Detentions, protests in China after revered monk dies

July 16, 2015 10:01 am
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US actor Richard Gere (R) holds a photo of Tibetan monk Tenzin Delek Rinpoche, who died in a Chinese prison, before the Tom Lantos Human Rights Commission hearing, July 14, 2015 on Capitol Hill in Washington, DC/AFP
US actor Richard Gere (R) holds a photo of Tibetan monk Tenzin Delek Rinpoche, who died in a Chinese prison, before the Tom Lantos Human Rights Commission hearing, July 14, 2015 on Capitol Hill in Washington, DC/AFP
BEIJING, Jul 16 – Chinese authorities have suppressed protests over the jailhouse death of a revered Tibetan monk, and briefly detained two of his sisters for not signing his health record, rights groups said Thursday.

Police held the sisters of Tenzin Delek Rinpoche for “around 10 hours” on Wednesday, the US-based International Campaign for Tibet (ICT) cited local sources as saying.

Delek, 65, was 13 years into a life sentence for terrorism and separatism, imposed following a trial observers said was deeply flawed, when authorities announced news of his death at the weekend.

Delek was convicted of separatism and being involved in a bombing in a public square, but his supporters insisted he was innocent.

Authorities have so far refused to release Delek’s body to his family or others in the Tibetan community, according to ICT, which said the circumstances of his death remained unclear.

Several protests in his hometown and in the southwestern city of Chengdu, where he was jailed, have taken place since his death was announced, according to ICT and other Tibetan rights groups.

Police opened fire when around 1,000 people gathered near government offices in Nyagchuka county this week to protest the death, injuring about 20 people, the British-based Free Tibet group said.

The US-funded Radio Free Asia also reported that police fired on the protesters, who were angry at a government decision to cremate his remains, rather than give him a traditional Tibetan burial.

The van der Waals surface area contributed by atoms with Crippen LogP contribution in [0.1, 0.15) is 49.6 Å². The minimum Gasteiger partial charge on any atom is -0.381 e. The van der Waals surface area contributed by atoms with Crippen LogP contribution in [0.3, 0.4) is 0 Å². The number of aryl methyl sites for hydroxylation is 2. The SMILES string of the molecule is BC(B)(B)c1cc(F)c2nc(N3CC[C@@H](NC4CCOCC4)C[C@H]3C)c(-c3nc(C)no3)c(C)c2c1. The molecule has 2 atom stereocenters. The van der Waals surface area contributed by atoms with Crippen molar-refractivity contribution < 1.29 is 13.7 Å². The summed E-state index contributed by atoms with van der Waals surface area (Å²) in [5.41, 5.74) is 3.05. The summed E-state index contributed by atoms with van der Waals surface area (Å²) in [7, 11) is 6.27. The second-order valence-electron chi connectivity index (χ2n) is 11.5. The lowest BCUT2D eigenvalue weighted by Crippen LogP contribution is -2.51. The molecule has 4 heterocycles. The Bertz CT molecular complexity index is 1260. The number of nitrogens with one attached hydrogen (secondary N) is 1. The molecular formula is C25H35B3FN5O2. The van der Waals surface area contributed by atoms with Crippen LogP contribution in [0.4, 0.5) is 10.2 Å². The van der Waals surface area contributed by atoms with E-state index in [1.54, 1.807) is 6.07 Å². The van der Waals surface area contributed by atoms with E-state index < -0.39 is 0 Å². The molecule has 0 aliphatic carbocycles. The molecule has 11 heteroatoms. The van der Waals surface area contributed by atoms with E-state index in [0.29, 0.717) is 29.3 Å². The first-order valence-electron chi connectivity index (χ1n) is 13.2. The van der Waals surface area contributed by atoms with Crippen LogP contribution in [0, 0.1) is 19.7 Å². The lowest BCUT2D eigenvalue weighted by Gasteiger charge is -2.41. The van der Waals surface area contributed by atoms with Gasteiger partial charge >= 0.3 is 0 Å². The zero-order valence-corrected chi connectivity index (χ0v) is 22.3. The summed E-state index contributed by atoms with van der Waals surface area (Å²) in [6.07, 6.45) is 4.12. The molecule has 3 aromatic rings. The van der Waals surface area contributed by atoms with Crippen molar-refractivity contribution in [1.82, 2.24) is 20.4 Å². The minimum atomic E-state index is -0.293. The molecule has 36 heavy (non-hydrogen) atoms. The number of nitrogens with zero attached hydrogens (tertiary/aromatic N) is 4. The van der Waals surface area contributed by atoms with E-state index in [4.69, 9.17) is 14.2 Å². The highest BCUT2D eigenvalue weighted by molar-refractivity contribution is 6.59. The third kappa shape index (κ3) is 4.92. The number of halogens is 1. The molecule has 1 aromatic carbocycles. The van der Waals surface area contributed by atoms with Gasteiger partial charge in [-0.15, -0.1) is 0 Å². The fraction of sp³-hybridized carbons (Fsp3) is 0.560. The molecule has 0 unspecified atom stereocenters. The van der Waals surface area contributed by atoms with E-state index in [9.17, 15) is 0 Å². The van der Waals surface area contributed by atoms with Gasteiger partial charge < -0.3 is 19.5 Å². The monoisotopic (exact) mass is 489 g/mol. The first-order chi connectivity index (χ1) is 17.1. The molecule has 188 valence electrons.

ICT said his two sisters were detained after they “refused to sign a document that was described to them as being the health record of their brother”.

“The sisters were apparently told that they would not be able to keep a copy, and the information on the document was not clear,” it added.

One of the women apparently fainted in prison before the two were allowed to leave, it added.

AFP was unable to independently verify the reports of the protests, or contact authorities in charge of Delek’s case.

Access to Tibetan regions is tightly controlled by the Chinese government and local media is barred from reporting issues the government deems sensitive.

China, which has ruled Tibet since 1951, has been accused of trying to wipe out its Buddhist-based culture through political and religious repression and large-scale immigration by Han Chinese, the country’s ethnic majority.

China says Tibetans enjoy extensive freedoms and that it has brought economic growth to the region.

Tibetan spiritual leader the Dalai Lama fled Tibet after an abortive uprising in 1959 and established his government-in-exile in Dharamsala, India.

Delek became one of China’s highest profile Tibetan prisoners when he was sentenced, which the United States and the European Union at the time condemned. Washington said it was “saddened” by his death.

Hollywood star and Tibetan rights activist Richard Gere expressed outrage over Delek’s death on Tuesday.

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